A few weeks ago, members of uOttawa Students for Life did some chalking around campus, helping to bring messages of truth and of love for preborn children and their mothers to our fellow students.
This morning, members of uOttawa Students for Life joined almost one hundred other volunteers from We Need A Law to plant 100,000 blue and pink flags on Parliament Hill. Each of these flags represents one of the 100,000 children killed by abortion in Canada every year since the Morgentaler decision in 1988.
The children represented by these flags were not much loved in life, and have rarely been remembered in death, except perhaps by their mothers and fathers, many of whom grieve by the loss of their children to abortion. But for most of us, these children’s lives ended so soon after they began that their deaths passed us by unnoticed and largely uncared for.
Today we took a stand to remember these children and to witness to the injustice committed against them. These children will never laugh or cry. They were never read a book or watch a play. They will never see a sunset. And they will never feel the embrace of the one they love. They were killed before any of that. They are victims of our individualist and consumer culture, as are their parents. But they will not go unremembered, at least not while we have anything to say about it.
Because we are pro-life. We want the unwanted. We defend the defenceless. And we witness to the beauty, the power, and the meaning of every single human life from conception till natural death.
The abortion debate is characterized by a mess of misinformation, fallacy, and ignorance. Objections about the quality of a child’s life, a woman’s personal choice, a child’s wantedness, and children of rape are all, in reality, surface level arguments that attempt to mask the real problem faced by pro-aborts: how do they redefine a fetus’ personhood? Most people would agree we can’t kill an 3 year old girl because her mother can’t afford to feed her; we don’t give a mother a “personal choice” to end her life because she is unwanted. A university student cannot be knifed in the back because he was a child of rape. These are not the real issues. In order to justify abortion, it must be established that they do not have any human rights; they must be denied personhood.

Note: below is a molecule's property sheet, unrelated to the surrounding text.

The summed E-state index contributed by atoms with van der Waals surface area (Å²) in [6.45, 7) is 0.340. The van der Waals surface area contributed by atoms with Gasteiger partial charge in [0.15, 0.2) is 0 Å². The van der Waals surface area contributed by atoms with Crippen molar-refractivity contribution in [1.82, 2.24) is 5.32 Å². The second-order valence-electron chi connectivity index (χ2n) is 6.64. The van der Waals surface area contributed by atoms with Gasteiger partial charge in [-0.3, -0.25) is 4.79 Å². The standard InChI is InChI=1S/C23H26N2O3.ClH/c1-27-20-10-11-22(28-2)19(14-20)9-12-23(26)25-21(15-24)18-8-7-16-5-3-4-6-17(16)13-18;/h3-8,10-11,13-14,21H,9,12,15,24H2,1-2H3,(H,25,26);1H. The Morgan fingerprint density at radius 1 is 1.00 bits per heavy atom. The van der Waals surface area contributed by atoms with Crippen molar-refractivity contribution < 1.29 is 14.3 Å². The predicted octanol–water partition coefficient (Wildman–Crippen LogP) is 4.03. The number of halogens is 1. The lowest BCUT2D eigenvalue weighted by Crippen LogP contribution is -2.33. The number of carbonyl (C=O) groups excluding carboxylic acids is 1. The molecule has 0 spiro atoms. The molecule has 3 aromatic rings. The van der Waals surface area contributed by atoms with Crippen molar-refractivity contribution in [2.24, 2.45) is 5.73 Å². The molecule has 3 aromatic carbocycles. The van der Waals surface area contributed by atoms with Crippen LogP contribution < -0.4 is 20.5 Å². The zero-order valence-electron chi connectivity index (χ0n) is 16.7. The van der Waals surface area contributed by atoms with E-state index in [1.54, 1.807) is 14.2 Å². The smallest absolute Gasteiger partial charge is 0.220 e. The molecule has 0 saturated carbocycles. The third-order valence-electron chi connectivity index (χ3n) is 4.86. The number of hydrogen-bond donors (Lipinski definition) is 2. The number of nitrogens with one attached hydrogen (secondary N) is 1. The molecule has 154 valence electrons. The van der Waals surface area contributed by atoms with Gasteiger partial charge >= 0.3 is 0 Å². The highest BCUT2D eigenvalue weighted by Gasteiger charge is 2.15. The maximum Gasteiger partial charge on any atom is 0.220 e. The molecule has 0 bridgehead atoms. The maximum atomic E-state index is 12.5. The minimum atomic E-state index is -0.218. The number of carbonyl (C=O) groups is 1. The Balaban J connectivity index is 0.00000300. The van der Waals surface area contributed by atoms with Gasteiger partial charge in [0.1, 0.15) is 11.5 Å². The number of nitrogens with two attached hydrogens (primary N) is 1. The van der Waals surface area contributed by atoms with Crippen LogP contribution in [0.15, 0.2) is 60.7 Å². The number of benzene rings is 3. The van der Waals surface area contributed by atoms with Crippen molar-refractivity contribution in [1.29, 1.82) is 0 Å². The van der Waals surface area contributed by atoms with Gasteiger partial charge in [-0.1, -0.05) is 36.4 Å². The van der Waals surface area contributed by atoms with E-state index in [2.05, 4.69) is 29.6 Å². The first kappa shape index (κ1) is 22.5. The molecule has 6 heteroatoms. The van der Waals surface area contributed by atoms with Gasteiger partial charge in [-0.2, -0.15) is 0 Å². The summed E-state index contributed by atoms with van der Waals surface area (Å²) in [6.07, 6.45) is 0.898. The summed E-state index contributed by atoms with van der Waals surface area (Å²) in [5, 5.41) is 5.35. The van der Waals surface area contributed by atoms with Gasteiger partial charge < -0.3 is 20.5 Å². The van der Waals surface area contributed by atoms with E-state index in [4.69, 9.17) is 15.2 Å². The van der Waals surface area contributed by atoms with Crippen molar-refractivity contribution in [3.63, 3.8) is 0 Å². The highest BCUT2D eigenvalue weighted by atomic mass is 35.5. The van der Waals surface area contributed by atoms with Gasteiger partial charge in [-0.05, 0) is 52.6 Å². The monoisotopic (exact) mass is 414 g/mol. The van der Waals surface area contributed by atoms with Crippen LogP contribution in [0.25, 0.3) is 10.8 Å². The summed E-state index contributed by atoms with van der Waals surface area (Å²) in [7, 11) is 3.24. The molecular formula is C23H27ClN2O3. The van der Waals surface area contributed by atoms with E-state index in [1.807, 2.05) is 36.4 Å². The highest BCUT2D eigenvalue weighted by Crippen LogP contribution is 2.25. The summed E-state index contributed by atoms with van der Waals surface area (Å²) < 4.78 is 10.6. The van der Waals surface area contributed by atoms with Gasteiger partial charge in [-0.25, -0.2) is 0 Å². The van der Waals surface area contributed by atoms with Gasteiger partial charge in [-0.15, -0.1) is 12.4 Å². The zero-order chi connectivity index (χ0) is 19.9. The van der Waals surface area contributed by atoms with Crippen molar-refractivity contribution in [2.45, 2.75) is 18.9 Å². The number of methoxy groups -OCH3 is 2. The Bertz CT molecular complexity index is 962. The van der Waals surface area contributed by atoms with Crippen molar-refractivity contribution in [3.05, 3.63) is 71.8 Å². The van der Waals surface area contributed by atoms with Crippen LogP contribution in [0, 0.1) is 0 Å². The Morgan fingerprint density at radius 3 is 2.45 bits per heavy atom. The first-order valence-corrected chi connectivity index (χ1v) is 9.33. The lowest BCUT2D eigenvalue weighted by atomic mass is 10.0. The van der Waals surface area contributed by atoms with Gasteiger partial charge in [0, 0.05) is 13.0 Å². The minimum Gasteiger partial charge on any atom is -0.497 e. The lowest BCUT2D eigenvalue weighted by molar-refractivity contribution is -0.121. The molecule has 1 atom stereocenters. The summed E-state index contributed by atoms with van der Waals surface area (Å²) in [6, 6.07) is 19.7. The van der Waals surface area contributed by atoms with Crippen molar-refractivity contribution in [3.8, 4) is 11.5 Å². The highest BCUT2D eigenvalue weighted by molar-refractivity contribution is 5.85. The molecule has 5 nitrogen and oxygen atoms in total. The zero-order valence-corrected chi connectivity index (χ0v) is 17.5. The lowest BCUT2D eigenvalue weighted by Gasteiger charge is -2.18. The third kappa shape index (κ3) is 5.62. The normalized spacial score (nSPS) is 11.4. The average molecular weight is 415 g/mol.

Denying personhood is not an easy intellectual or philosophical feat, which is why the above arguments are favorites of those defending the killing of unborn children. Science will not help them out; the evidence clearly shows that a fetus is alive, growing, and has human parents. According to the law of biogenesis, this fetus is human. It’s not a parasite, and it’s not an organ. The problem a pro-abortion intellectual faces is the redefinition of life. They must discern when, if not at conception, human rights do apply. Canada’s criminal code defines it as the moment that the child is completely born; this legal definition has no foundation, no scientific rhyme or reason, and is essentially indefensible from a philosophical standpoint. Others have tried harder to find that crucial point at which human rights apply, and have been forced form conclusions that cross accepted social boundaries. Philosopher Michael Tooney argues that in order for a human to have rights, it must be capable of having interests. Because an unborn child or a newborn presumably does not have the ability to take interest in it’s abilities or future, it does not deserve the protection of its life. Taking a similar but not identical stance, Peter Singer states that a being’s humanity is irrelevant to the wrongness of killing it; rather, it is characteristics like rationality, autonomy, and self-consciousness that give someone human rights. He argues that infants and the unborn do not possess these characteristics, and therefore should be able to be killed. The problem is that neither of these arguments is more convincing than the other, or is convincing at all. Attempting to redefine personhood opens up a philosophical can of worms; the necessity of defining some sort of personhood in order to protect human rights in some form results in subjective, arbitary ideas of what merits human rights, as shown above.